The fourth edition of arab luxury world, the Middle East’s leading luxury business conference, was held on May 22 and 23 at The Westin Dubai. The two-day conference featured keynotes, panel discussions as well as breakout sessions and workshops.
While the event focused on key economic and business issues, it inevitably focused on the emergence – even dominance – of digital and its role in the luxury consumer journey.
Amid talks of digital strategies, new technologies, and the millennial consumers, here are the five key points to remember:
1. Luxury consumers are getting younger and hence, more digitally-savvy
By 2020, millennials will be 40 percent of the luxury market. This means that you have to speak to them on their mobile devices in a way that resonates with them.
Millennials want more unique experiences; they are re-defining luxury. Figure out how to speak to this segment if you really want to succeed in your marketing strategy.
2. Luxury is art and art is eternal
Throughout the two days, there were various attempts to define luxury. While there was no one simple definition, it was unanimous that luxury is unique and bespoke. It’s an art. The greatest luxury brands pride themselves on the craftsmanship and art behind their products more than anything else. And, unfortunately, technology can often be a barrier to creating art due to its ever-evolving nature.
3. Always, always stay true to your brand
The theme of the conference was “Digital disruption and emotional engagement” and while it’s clear that digital is disrupting models and ecosystems, it’s worth considering that it can end up destroying – rather than disrupting – a brand if not used in the right way. As chairman of Hublot and president of LVMH Group’s Watch Division, overseeing Tag Heuer, Hublot and Zenith, Jean Claude Biver put it, “Disruption is an attitude. Disruption is a culture. Disruption must be coherent with the message of the brand. Disruption requires respecting and understanding the past. Courage. Trust in yourself. Creativity. It requests to be coherent with what the brand needs. Otherwise, you can destroy the brand.” This also means developing a company culture that encourages experimentation and accepts failure.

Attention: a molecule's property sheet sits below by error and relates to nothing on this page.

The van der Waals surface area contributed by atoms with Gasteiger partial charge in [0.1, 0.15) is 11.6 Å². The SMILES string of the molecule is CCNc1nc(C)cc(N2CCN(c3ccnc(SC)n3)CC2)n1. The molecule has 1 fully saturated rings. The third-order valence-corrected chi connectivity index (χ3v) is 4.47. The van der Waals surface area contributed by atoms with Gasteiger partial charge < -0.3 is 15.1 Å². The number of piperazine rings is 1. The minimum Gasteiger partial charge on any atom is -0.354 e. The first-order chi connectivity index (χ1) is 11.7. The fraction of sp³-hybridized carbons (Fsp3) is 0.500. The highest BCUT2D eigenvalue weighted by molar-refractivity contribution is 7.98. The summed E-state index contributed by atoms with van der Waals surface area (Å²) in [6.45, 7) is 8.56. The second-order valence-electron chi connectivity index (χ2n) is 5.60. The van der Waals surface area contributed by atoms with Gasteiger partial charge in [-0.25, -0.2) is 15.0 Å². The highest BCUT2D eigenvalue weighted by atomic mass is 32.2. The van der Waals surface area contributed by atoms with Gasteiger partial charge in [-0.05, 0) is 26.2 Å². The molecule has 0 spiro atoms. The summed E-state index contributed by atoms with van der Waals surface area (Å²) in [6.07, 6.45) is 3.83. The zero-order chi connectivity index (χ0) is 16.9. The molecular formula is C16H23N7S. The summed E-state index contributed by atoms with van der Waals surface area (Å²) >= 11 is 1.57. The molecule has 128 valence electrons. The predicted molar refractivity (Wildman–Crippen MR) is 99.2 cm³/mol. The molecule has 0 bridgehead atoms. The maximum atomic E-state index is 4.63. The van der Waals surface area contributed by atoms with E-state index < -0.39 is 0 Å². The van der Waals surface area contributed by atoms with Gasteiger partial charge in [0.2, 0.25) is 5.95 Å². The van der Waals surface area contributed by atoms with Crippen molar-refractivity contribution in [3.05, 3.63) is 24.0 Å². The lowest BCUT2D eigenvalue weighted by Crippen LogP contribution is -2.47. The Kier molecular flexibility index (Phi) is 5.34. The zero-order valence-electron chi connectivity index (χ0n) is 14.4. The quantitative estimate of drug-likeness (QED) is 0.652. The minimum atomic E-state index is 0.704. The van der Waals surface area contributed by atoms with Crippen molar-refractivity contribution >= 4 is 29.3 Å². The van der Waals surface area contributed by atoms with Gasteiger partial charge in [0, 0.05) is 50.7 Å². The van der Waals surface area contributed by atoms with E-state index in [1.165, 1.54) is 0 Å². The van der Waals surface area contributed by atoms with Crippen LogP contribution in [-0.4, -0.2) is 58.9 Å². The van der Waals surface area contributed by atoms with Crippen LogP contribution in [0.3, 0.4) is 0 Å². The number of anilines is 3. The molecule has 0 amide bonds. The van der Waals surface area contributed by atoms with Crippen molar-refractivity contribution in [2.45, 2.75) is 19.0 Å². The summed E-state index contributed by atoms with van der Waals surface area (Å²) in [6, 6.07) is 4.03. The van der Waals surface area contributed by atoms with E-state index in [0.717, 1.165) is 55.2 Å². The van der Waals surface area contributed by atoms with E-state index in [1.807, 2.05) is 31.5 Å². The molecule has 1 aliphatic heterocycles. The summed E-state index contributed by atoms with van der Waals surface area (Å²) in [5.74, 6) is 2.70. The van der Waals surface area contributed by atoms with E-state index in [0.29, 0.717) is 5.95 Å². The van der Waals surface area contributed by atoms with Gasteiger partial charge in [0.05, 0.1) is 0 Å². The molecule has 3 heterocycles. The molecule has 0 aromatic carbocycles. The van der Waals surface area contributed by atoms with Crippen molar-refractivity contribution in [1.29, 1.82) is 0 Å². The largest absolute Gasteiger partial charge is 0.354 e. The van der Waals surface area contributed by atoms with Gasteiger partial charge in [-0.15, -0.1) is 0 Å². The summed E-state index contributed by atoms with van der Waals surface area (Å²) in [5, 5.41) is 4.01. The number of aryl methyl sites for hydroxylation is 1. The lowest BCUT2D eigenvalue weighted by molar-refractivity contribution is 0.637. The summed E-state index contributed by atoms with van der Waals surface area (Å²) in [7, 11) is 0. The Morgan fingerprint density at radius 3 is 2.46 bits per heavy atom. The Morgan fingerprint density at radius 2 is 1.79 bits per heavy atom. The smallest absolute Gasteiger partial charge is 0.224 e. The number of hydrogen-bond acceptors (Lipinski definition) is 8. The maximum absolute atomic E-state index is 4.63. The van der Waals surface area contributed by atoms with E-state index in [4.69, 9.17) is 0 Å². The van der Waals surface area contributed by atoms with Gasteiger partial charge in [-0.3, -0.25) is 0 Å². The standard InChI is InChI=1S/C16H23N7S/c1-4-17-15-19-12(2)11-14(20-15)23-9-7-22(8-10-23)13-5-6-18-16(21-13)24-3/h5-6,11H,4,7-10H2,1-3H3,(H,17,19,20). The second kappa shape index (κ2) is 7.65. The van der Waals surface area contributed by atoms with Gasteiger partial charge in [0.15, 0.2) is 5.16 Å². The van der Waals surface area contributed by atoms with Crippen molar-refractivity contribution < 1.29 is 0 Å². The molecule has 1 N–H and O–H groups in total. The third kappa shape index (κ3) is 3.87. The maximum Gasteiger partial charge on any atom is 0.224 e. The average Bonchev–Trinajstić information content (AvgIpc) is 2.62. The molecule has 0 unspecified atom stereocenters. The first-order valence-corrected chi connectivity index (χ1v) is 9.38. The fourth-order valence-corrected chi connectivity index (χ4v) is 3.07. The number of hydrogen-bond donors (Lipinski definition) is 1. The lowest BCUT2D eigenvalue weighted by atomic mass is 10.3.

Similarly, it’s important not to lose sight of the basics of marketing in the quest for digital excellence. Don’t underestimate yourself and get overwhelmed by new technologies.
4. The store is still extremely important
More than 90 percent of IWC’s sales still take place in-store, and overall 77 percent of consumers in the Middle East prefer shopping in-store for luxury items. According to a 2016 survey, approximately 50 percent don’t trust online payments.
So, the store is still the end point of purchase but what that in-store experience looks like is changing.
5. But, digital is influencing the store visit
While 77 percent of consumers in the Middle East prefer shopping in-store for luxury items, this number is down from 81 percent last year signaling a shift to online.
Moreover, approximately 80 percent of in-store purchases start with online discovery, which means (1) brands need to be present online to influence users into becoming consumers, and (2) have a coherent and well-aligned message online and offline